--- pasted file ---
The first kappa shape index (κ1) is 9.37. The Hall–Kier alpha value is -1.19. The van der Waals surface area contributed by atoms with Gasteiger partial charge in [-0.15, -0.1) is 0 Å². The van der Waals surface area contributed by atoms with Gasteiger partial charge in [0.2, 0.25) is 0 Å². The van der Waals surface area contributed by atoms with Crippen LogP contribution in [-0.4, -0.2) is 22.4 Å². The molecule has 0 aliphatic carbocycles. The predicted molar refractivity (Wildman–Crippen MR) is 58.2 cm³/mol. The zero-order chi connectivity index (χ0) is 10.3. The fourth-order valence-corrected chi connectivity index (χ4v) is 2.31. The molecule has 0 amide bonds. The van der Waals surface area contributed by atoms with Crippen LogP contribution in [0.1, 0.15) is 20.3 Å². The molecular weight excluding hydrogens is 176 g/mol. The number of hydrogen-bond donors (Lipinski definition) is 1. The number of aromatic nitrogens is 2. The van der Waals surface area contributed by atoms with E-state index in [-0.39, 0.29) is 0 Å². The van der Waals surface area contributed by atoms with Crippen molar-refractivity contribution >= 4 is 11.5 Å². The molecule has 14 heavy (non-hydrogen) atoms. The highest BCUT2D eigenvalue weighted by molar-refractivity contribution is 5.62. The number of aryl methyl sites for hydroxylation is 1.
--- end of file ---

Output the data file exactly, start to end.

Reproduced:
The first kappa shape index (κ1) is 9.37. The Hall–Kier alpha value is -1.19. The van der Waals surface area contributed by atoms with Gasteiger partial charge in [-0.15, -0.1) is 0 Å². The van der Waals surface area contributed by atoms with Gasteiger partial charge in [0.2, 0.25) is 0 Å². The van der Waals surface area contributed by atoms with Crippen LogP contribution in [-0.4, -0.2) is 22.4 Å². The molecule has 0 aliphatic carbocycles. The predicted molar refractivity (Wildman–Crippen MR) is 58.2 cm³/mol. The zero-order chi connectivity index (χ0) is 10.3. The fourth-order valence-corrected chi connectivity index (χ4v) is 2.31. The molecule has 0 amide bonds. The van der Waals surface area contributed by atoms with Crippen LogP contribution in [0.1, 0.15) is 20.3 Å². The molecular weight excluding hydrogens is 176 g/mol. The number of hydrogen-bond donors (Lipinski definition) is 1. The number of aromatic nitrogens is 2. The van der Waals surface area contributed by atoms with E-state index in [-0.39, 0.29) is 0 Å². The van der Waals surface area contributed by atoms with Crippen molar-refractivity contribution >= 4 is 11.5 Å². The molecule has 14 heavy (non-hydrogen) atoms. The highest BCUT2D eigenvalue weighted by molar-refractivity contribution is 5.62. The number of aryl methyl sites for hydroxylation is 1.